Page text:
Appellants differ in their respective defenses. Appellant Noel invokes self-defense in killing the victim who allegedly attacked the former with a knife, whereas appellant Jolly denies any participation in the crime imputed to them and invokes alibi.

To avail of the benefit of self-defense, appellant Noel, as the party invoking it has burden of proving:[5]

-         unlawful aggression,

-         reasonable necessity of the means employed to prevent or repel it, and

-         lack of sufficient provocation on the part of the person defending himself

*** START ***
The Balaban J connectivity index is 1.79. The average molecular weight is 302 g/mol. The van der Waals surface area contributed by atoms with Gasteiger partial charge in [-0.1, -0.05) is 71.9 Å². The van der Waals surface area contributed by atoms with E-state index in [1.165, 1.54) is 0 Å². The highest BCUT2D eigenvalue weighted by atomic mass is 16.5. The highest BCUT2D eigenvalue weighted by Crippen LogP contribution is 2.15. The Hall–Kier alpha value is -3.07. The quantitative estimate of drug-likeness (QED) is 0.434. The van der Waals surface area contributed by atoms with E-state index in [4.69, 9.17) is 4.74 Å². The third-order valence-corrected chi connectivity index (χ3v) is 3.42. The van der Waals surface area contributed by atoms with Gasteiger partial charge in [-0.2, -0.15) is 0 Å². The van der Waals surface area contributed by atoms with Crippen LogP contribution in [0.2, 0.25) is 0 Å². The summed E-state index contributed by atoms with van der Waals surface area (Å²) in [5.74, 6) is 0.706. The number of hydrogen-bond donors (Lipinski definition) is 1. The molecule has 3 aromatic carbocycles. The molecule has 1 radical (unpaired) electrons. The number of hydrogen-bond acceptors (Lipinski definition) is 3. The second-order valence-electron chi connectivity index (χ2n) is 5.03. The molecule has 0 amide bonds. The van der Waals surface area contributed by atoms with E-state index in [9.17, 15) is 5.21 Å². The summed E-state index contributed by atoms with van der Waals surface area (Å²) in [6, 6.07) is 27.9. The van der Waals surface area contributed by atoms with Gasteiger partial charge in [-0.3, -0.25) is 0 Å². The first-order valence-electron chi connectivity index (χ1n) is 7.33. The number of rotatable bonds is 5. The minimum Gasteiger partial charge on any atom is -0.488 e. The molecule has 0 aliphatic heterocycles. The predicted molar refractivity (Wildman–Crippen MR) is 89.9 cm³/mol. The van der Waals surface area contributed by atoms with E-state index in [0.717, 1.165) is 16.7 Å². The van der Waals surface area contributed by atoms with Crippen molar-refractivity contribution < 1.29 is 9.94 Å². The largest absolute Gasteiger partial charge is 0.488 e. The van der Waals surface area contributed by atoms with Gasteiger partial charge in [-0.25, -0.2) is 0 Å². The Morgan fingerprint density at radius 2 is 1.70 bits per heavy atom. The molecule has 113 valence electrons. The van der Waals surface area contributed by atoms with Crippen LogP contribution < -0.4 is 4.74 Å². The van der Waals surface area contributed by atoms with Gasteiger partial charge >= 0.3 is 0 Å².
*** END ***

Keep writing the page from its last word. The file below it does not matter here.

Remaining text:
by clear and convincing evidence to justify his felonious acts.[6] Otherwise, conviction will follow from his admission as author of the crime.[7] Upon examination of the record, appellant Noel failed to discharge this burden since the principal element of unlawful aggression was not proven. Unlawful aggression presupposes an actual, sudden and unexpected attack on the file or limb of a person or an imminent danger thereof, and not merely a threatening or intimidating attitude. There must be real danger to the life or personal safety of the person claiming self defense.[8] In the case at bench, the victim, a detention prisoner,[9] was stooping to pay the mangoes he was buying and had his back turned against appellants. At that instance, appellant Jolly, armed with a bolo, surreptitiously attacked the victim from behind inflicting a fatal wound on the latter’s back.[10] The victim, surprised by the attack and wounded was rendered helpless and defenseless when almost successively appellant Noel stabbed him with a 6-inch knife.[11] When the victim fell down, appellant Noel continuously stabbed the former causing more wounds.[12] Of the ten (10) wounds found on the victim’s body, seven (7) were fatal.[13]